Man who says he is suspect in case of two missing girls arreste
Saturday, August 17, 2002
PORTLAND, Ore. -- A man who said he is suspected in the disappearance of two 13-year-old girls from his neighborhood was in jail Friday in an unrelated rape investigation.
Ward Weaver was arrested Tuesday for allegedly raping his son's girlfriend, and authorities in Clackamas County searched his home and car, said Gordon Huiras, the Oregon City police chief.
Weaver's 19-year-old son, Francis Weaver, told 911 dispatchers when he reported the rape that his father also admitted killing Ashley Pond and Miranda Gaddis, according to transcripts of the call obtained by The Oregonian.
Ward Weaver, 39, has denied any involvement in the girls' disappearances. He was being held on $1 million bail in the rape case.
Huiras said investigators have no new evidence linking Ward Weaver to the girls as a result of his arrest, though Weaver himself has said in several interviews that he is the main suspect.
Charles Mathews, the FBI agent in charge of the investigation, said his team is following up on leads and has narrowed the pool of suspects to 10 to 20 people, but he has not identified any of them.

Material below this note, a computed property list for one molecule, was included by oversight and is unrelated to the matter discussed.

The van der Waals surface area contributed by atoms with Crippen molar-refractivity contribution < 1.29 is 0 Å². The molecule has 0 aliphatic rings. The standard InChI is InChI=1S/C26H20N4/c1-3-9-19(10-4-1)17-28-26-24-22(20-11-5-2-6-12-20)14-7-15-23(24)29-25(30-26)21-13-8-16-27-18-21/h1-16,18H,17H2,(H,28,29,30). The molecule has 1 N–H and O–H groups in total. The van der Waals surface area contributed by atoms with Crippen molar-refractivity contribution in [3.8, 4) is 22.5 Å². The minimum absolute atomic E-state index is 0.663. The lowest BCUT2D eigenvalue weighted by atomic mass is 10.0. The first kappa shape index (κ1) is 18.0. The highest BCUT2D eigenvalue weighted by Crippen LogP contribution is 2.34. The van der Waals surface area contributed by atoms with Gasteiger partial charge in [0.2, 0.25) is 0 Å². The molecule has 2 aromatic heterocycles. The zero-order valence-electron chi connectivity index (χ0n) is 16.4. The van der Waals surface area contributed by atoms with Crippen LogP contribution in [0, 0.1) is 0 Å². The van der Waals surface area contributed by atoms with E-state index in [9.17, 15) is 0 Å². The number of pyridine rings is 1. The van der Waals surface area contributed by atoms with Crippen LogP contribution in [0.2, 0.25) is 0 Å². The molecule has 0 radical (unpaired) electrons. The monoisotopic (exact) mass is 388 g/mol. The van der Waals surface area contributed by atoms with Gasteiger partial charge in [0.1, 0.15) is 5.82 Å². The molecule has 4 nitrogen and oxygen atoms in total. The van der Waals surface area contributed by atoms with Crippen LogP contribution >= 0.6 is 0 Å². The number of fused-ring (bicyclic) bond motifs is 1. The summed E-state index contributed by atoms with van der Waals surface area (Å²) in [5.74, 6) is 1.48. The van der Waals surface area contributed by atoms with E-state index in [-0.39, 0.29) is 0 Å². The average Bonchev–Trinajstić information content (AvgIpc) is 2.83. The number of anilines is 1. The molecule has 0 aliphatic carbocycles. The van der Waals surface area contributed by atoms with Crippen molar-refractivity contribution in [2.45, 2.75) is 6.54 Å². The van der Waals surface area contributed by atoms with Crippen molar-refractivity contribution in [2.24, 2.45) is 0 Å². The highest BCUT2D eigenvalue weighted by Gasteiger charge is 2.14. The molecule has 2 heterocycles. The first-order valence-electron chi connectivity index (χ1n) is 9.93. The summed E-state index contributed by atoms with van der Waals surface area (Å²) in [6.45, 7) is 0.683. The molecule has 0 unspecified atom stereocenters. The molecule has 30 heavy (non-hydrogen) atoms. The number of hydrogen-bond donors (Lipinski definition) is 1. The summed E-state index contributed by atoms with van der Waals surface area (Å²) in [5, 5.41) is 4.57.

The FBI wouldn't comment on reports about Francis Weaver's 911 call.
The two missing girls, members of the same dance team as Ward Weaver's daughter, disappeared last winter within two months of each other from an apartment complex near Weaver's Clackamas County home.
Police in Oregon City, a Portland suburb, served a search warrant on Ward Weaver's house Wednesday. They took photographs and carried off bags and boxes.
On Thursday, police searched his car and interviewed Francis Weaver for four hours. Francis Weaver's last known address was his father's house, but it was unclear Friday whether he lived there.
Relatives of the missing girls were unsure about Francis Weaver's claims.
The police "don't know if what he's saying is actual or if he's just really angry at his dad," Michelle Duffey, Miranda Gaddis' mother, said Friday on CNN.
Ward Weaver has a history of run-ins with the law.
In the 1980s, Ward Weaver served three years in a California prison for beating a baby sitter with a cement block and for credit card forgery. In 1991, a former wife of Ward Weaver's filed for a restraining order in Clackamas County, accusing him of threatening to shoot her and hitting their children.
Another ex-wife, Kristi Sloan, told CNN that she got a restraining order after he attacked her with a frying pan. They divorced in October 2000.